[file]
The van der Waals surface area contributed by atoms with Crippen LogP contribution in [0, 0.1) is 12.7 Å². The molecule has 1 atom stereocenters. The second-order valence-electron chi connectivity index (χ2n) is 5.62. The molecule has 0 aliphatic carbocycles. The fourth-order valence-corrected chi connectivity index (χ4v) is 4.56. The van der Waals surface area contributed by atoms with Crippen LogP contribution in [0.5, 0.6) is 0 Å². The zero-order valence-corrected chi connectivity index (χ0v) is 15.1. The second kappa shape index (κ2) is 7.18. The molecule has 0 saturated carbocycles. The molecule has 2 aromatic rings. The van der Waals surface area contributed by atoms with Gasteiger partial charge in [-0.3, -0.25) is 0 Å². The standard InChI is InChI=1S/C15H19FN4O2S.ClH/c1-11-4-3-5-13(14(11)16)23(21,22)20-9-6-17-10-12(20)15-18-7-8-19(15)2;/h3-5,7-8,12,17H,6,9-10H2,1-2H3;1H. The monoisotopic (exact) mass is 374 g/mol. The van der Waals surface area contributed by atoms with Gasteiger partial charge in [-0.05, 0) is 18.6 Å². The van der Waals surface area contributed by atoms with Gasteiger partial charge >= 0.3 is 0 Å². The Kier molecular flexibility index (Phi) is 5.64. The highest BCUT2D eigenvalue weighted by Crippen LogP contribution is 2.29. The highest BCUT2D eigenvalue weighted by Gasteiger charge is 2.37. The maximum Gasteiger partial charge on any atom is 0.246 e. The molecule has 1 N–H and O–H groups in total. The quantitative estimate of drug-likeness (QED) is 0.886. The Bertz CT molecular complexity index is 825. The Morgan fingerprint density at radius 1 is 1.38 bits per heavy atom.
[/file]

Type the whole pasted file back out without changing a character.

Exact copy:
The van der Waals surface area contributed by atoms with Crippen LogP contribution in [0, 0.1) is 12.7 Å². The molecule has 1 atom stereocenters. The second-order valence-electron chi connectivity index (χ2n) is 5.62. The molecule has 0 aliphatic carbocycles. The fourth-order valence-corrected chi connectivity index (χ4v) is 4.56. The van der Waals surface area contributed by atoms with Crippen LogP contribution in [0.5, 0.6) is 0 Å². The zero-order valence-corrected chi connectivity index (χ0v) is 15.1. The second kappa shape index (κ2) is 7.18. The molecule has 0 saturated carbocycles. The molecule has 2 aromatic rings. The van der Waals surface area contributed by atoms with Gasteiger partial charge in [-0.3, -0.25) is 0 Å². The standard InChI is InChI=1S/C15H19FN4O2S.ClH/c1-11-4-3-5-13(14(11)16)23(21,22)20-9-6-17-10-12(20)15-18-7-8-19(15)2;/h3-5,7-8,12,17H,6,9-10H2,1-2H3;1H. The monoisotopic (exact) mass is 374 g/mol. The van der Waals surface area contributed by atoms with Gasteiger partial charge in [-0.05, 0) is 18.6 Å². The van der Waals surface area contributed by atoms with Gasteiger partial charge >= 0.3 is 0 Å². The Kier molecular flexibility index (Phi) is 5.64. The highest BCUT2D eigenvalue weighted by Crippen LogP contribution is 2.29. The highest BCUT2D eigenvalue weighted by Gasteiger charge is 2.37. The maximum Gasteiger partial charge on any atom is 0.246 e. The molecule has 1 N–H and O–H groups in total. The quantitative estimate of drug-likeness (QED) is 0.886. The Bertz CT molecular complexity index is 825. The Morgan fingerprint density at radius 1 is 1.38 bits per heavy atom.